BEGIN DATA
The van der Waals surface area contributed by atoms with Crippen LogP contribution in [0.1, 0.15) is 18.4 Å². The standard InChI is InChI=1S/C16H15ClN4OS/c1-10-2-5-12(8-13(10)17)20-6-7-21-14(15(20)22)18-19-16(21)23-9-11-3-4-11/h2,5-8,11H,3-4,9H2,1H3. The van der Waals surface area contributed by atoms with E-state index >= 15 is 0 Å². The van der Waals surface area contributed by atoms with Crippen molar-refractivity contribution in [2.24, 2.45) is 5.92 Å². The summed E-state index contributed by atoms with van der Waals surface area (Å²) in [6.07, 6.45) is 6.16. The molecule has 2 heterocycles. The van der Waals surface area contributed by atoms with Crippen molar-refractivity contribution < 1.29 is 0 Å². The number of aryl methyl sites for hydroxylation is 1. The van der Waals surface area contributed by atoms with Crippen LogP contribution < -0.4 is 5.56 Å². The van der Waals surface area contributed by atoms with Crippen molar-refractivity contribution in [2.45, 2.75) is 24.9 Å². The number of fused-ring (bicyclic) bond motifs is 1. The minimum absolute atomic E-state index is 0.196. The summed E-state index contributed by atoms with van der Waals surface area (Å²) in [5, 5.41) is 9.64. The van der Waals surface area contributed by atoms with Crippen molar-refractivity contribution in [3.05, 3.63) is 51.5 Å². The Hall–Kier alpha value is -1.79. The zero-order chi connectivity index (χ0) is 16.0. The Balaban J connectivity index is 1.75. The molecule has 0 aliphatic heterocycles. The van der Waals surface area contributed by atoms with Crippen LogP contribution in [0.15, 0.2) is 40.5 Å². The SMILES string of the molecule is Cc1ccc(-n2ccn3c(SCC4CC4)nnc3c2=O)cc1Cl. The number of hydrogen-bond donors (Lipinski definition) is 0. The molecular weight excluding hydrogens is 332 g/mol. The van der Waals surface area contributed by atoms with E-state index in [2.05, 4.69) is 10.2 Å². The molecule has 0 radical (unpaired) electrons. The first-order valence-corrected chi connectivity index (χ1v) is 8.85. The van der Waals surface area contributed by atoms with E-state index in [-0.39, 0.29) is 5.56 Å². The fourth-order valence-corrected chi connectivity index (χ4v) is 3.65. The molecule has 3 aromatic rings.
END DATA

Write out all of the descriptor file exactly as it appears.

The van der Waals surface area contributed by atoms with Crippen LogP contribution in [0.1, 0.15) is 18.4 Å². The standard InChI is InChI=1S/C16H15ClN4OS/c1-10-2-5-12(8-13(10)17)20-6-7-21-14(15(20)22)18-19-16(21)23-9-11-3-4-11/h2,5-8,11H,3-4,9H2,1H3. The van der Waals surface area contributed by atoms with E-state index >= 15 is 0 Å². The van der Waals surface area contributed by atoms with Crippen molar-refractivity contribution in [2.24, 2.45) is 5.92 Å². The summed E-state index contributed by atoms with van der Waals surface area (Å²) in [6.07, 6.45) is 6.16. The molecule has 2 heterocycles. The van der Waals surface area contributed by atoms with Crippen molar-refractivity contribution < 1.29 is 0 Å². The number of aryl methyl sites for hydroxylation is 1. The van der Waals surface area contributed by atoms with Crippen LogP contribution < -0.4 is 5.56 Å². The van der Waals surface area contributed by atoms with Crippen molar-refractivity contribution in [2.45, 2.75) is 24.9 Å². The number of fused-ring (bicyclic) bond motifs is 1. The minimum absolute atomic E-state index is 0.196. The summed E-state index contributed by atoms with van der Waals surface area (Å²) in [5, 5.41) is 9.64. The van der Waals surface area contributed by atoms with Crippen molar-refractivity contribution in [3.05, 3.63) is 51.5 Å². The Hall–Kier alpha value is -1.79. The zero-order chi connectivity index (χ0) is 16.0. The Balaban J connectivity index is 1.75. The molecule has 0 aliphatic heterocycles. The van der Waals surface area contributed by atoms with Crippen LogP contribution in [0.15, 0.2) is 40.5 Å². The SMILES string of the molecule is Cc1ccc(-n2ccn3c(SCC4CC4)nnc3c2=O)cc1Cl. The number of hydrogen-bond donors (Lipinski definition) is 0. The molecular weight excluding hydrogens is 332 g/mol. The van der Waals surface area contributed by atoms with E-state index in [2.05, 4.69) is 10.2 Å². The molecule has 0 radical (unpaired) electrons. The first-order valence-corrected chi connectivity index (χ1v) is 8.85. The van der Waals surface area contributed by atoms with E-state index in [-0.39, 0.29) is 5.56 Å². The fourth-order valence-corrected chi connectivity index (χ4v) is 3.65. The molecule has 3 aromatic rings.